Pet health insurance sales are jumping like a spooked cat in a viral video.
Last year, U.S. pet owners spent more than $1 billion on insurance — up 23 percent — and more than 1.8 million cats and dogs are now covered — up more than 17 percent — according to the North American Pet Health Insurance Association.
Demand is driven by an irresistible promise from insurers: affordable, lifetime health care for your beloved Woof or Kitty.
But a two-month Consumers’ Checkbook investigation found that most accident and illness plans end up being neither affordable nor lifelong. For Checkbook’s full pet insurance report, as well as ratings of local veterinarians, visit checkbook.org/washingtonpost/pets.
Most buyers sign up for insurance when their pets are young and monthly premiums are lowest. But four or five years later, the premiums most companies charge start to rise — purely because the pets get older. Sooner or later, the price may become unaffordable.
How unaffordable? Take a male mixed-breed dog insured by Pets Best in the District. Enrolled as a puppy, his premium would be $35 a month, but by age 8, that more than doubles, to $83. By age 12, it’s $149 per month, or almost $1,800 per year.
Thus, over a nearly 13-year lifetime, that tail-wagging $35-a-month premium grows into a rabid $11,172 in total premiums.
And those age-based premium increases don’t include future veterinary price inflation, which will probably add even more to the monthly bill.
Studying pricing at nine insurance companies — making up the vast majority of the pet-insurance business — Checkbook found age-based price hikes at Nationwide, the largest pet insurer; AKC and PetPartners (both brands are underwritten by the same insurer); ASPCA and Hartville (two other brands sold by one insurer); Embrace; Figo; and Petplan. Two companies studied, Healthy Paws and Trupanion, don’t raise prices with a pet’s advancing age.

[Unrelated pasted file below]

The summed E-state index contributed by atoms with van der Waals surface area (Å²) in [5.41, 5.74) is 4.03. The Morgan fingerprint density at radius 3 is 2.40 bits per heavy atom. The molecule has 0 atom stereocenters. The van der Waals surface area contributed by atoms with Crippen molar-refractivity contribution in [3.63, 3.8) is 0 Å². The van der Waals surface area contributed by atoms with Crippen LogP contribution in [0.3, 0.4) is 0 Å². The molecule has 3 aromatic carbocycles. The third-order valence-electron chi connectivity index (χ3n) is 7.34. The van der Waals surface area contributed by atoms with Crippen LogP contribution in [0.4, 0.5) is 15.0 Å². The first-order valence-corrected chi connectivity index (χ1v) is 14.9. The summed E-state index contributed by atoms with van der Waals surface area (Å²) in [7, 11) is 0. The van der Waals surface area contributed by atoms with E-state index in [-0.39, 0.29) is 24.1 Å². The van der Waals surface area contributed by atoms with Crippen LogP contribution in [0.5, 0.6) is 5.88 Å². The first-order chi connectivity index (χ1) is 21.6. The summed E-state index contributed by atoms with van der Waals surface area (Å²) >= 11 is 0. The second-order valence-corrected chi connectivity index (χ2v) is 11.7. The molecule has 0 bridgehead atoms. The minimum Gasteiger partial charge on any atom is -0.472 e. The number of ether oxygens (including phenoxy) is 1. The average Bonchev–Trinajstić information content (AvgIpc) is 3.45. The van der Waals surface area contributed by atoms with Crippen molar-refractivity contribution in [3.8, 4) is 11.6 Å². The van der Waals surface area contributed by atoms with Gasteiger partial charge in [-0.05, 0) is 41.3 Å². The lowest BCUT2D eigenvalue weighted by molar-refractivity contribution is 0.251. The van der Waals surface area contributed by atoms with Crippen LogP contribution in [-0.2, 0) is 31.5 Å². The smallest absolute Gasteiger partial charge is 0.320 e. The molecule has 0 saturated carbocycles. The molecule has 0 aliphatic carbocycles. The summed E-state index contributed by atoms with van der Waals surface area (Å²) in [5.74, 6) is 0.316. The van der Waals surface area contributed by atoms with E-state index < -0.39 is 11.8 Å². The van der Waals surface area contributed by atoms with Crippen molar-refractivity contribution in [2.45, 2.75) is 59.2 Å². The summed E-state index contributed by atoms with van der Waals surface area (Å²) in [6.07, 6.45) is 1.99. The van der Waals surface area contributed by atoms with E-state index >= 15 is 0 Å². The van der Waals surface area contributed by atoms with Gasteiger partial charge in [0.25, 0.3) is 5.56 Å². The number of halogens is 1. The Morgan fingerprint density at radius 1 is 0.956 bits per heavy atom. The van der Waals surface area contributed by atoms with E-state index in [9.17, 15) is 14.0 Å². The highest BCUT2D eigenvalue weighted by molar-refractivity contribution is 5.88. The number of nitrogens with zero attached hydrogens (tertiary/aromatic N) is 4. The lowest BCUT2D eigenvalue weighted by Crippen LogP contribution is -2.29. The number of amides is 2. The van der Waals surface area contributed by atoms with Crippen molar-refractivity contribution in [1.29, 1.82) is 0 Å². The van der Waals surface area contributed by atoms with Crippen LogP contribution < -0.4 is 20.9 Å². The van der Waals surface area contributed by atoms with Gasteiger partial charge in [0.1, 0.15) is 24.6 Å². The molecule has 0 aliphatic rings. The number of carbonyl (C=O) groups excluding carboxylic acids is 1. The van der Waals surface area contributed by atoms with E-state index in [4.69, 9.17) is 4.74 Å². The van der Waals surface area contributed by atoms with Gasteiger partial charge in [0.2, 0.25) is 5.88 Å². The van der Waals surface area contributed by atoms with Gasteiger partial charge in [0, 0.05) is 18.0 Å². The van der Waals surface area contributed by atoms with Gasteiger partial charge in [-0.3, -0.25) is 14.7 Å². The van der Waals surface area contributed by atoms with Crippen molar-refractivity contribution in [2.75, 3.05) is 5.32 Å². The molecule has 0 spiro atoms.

At most companies, “premiums are generally low during pet adolescent years and sharply increase as the pet ages,” Trupanion told the Washington State Office of the Insurance Commissioner in a 2016 regulatory rate filing. “Policy owners do not often expect this and are likely to [cancel] the policy when this occurs,” the filing says.
Consequently, market research shows the average policyholder insures not for the life of their pet but for only three years, according to the Trupanion filing.
The hidden cost of premiums is alarming, but it could be justifiable if you get proportionately high benefits in return. So, Checkbook conducted an in-depth cost/benefit analysis.
Checkbook’s undercover shoppers gathered premium quotes and worked with the Purdue University College of Veterinary Medicine to develop a reasonable basket of vet services for two model pets: Woof, a medium-size, male mixed-breed dog, and Kitty, a male mixed-breed cat, from age 2 months through 12 years. Researchers then applied the fine-print rules of nine accident and illness insurance plans with similar key options and terms.
Overall, insurance was a worse deal when Woof and Kitty were lucky to have only low to moderate health problems, and a better deal when they suffered lots of medical problems. But the problem with spending so much to insure against disaster is that the odds of calamity are fairly long. Every six seconds a pet owner faces a vet bill of $1,000 or more, according to PetInsuranceQuotes.com, an online marketplace. Pet insurers also cite this statistic. That sounds scary, but in a country of 185 million cats and dogs, that’s about a 3 percent chance over a year.
Meanwhile, the average annual pet-insurance premium in 2017 was $516, while the average annual vet bill per pet the same year was $92. Even if you focus on insured pets, the risk is rarely disastrous. The owners of 8 percent of Embrace’s insured cats filed claims for lymphoma in 2016, and the company’s highest-cost cancer claim was almost $15,000. But the average cost of cat cancer without insurance was a lot less: about $2,900.
At the same time, the owners of 17 percent of Embrace’s insured dogs filed claims for cruciate ligament injuries, and the insurer’s claim for repair was $21,047. But the average for that treatment without insurance was $4,500, Embrace said.